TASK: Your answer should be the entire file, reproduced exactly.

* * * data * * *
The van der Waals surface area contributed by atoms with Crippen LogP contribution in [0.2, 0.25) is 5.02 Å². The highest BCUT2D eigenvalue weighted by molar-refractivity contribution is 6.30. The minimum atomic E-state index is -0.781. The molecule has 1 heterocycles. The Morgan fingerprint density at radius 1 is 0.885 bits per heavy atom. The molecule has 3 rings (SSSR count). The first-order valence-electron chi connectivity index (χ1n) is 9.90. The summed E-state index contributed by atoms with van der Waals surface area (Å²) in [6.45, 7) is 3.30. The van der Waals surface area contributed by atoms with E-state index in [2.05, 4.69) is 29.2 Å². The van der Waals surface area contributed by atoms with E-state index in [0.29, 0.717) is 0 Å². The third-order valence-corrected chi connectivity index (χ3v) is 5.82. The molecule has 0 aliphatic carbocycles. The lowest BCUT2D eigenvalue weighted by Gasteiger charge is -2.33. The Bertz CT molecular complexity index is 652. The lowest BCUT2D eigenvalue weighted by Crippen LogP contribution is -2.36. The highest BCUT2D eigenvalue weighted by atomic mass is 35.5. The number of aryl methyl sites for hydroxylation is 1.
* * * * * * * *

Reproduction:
The van der Waals surface area contributed by atoms with Crippen LogP contribution in [0.2, 0.25) is 5.02 Å². The highest BCUT2D eigenvalue weighted by molar-refractivity contribution is 6.30. The minimum atomic E-state index is -0.781. The molecule has 1 heterocycles. The Morgan fingerprint density at radius 1 is 0.885 bits per heavy atom. The molecule has 3 rings (SSSR count). The first-order valence-electron chi connectivity index (χ1n) is 9.90. The summed E-state index contributed by atoms with van der Waals surface area (Å²) in [6.45, 7) is 3.30. The van der Waals surface area contributed by atoms with E-state index in [2.05, 4.69) is 29.2 Å². The van der Waals surface area contributed by atoms with E-state index in [0.29, 0.717) is 0 Å². The third-order valence-corrected chi connectivity index (χ3v) is 5.82. The molecule has 0 aliphatic carbocycles. The lowest BCUT2D eigenvalue weighted by Gasteiger charge is -2.33. The Bertz CT molecular complexity index is 652. The lowest BCUT2D eigenvalue weighted by Crippen LogP contribution is -2.36. The highest BCUT2D eigenvalue weighted by atomic mass is 35.5. The number of aryl methyl sites for hydroxylation is 1.